Did her experience as a girl becoming bat mitzvah at a time when girls just didn’t, affect her decision to become an information technology specialist at a time when girls just didn’t? It’s hard to say either way, she said; after all, a person lives only one life. But it’s hard to overlook the parallels.

Although Ms. Kirsh does not take herself particularly seriously — she is quick to laugh, and she is quick as well to downplay what must have been a serious commitment to overcome obstacles in pursuit of her career, and to balance motherhood and commuting at a time when few women did — she is motivated by her position as a role model.

She has three grandchildren — Phoebe, Robert, and Zoey — “and my older granddaughter will be a bat mitzvah in a Conservative shul in Bridgewater in October,” Ms. Kirsh said. “I want to show them the importance of continued involvement in Judaism as a civilization. Yes, I am quoting Rabbi Kaplan. It is much more than something that you do just once and forget about.”

At her second bat mitzvah, set to begin at 10:30 on June 25 at Temple Sinai, Ms. Kirsh will use the Reconstructionist version of the blessing before the Torah reading, and the congregation will use the Reconstruction version of the Aleinu at the end of services. (Because Rabbi Kaplan did not believe in the idea of chosenness, the phrases that describe God’s having chosen the Jews is replaced by the idea of God’s having drawn the Jews to God’s service.)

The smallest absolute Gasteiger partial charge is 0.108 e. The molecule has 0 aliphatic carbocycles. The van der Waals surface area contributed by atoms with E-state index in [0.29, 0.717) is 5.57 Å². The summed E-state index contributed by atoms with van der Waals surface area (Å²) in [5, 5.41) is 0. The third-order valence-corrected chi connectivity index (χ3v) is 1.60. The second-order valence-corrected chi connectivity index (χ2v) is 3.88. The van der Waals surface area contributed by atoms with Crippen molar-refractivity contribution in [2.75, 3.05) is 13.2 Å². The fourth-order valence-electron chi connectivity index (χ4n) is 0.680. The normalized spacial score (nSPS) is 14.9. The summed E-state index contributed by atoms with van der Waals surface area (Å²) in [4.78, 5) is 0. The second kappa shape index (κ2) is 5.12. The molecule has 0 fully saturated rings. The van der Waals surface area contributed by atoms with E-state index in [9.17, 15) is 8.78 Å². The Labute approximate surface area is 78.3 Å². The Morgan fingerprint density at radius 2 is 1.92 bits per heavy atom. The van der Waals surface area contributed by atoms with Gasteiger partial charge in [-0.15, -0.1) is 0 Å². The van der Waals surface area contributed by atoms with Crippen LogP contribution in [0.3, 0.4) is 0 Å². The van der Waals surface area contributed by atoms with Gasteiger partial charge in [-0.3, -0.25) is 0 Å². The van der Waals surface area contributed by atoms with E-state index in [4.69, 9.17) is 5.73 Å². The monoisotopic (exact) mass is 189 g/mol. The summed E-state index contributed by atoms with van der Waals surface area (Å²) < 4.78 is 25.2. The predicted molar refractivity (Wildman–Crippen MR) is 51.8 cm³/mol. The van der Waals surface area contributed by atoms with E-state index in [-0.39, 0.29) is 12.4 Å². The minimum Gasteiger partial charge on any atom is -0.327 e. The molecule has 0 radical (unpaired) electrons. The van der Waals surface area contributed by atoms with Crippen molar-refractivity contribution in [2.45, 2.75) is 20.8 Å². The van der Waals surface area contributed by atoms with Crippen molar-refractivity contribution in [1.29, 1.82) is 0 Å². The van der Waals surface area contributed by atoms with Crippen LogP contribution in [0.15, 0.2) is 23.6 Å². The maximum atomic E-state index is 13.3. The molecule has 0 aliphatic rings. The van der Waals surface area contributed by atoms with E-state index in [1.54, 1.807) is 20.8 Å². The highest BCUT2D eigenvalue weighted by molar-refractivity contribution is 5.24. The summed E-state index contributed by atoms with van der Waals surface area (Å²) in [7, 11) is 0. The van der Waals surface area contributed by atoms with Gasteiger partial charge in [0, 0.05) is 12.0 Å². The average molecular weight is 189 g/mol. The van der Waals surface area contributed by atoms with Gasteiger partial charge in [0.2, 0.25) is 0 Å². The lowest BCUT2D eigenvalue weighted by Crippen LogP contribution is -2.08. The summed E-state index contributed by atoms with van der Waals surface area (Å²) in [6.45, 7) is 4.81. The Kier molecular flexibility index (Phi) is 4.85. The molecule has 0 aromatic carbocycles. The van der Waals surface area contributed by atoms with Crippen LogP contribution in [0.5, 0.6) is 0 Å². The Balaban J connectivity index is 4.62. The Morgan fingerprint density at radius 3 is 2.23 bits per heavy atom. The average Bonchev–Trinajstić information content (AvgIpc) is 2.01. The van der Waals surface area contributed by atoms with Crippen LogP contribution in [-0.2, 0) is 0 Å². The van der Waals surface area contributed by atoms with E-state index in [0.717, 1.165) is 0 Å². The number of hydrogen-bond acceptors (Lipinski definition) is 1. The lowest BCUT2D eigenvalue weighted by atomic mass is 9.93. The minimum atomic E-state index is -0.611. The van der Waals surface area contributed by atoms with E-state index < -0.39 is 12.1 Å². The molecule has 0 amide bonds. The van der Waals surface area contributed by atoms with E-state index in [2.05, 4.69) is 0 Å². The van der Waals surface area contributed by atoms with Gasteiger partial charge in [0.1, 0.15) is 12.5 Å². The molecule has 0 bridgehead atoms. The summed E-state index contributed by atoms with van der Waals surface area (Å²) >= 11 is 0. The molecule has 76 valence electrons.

“It is such a great way to celebrate her bat mitzvah shaini,” Temple Sinai’s Rabbi Jordan Millstein said. “We are celebrating her bat mitzvah, and we are celebrating the fact that Mordecai Kaplan brought the modern bat mitzvah into existence, and equality for women and men in Jewish life was so furthered by that.

“And we have Felice Kirsh, a wonderful member of our congregation, who was one of the pioneers of the bat mitzvah, and she will be able to use the brachot she learned to celebrate her bat mitzvah shaini.

“We will be looking back into her history and celebrating her life. We will be looking backward and looking forward.

“It is a great opportunity, and a great way to celebrate.”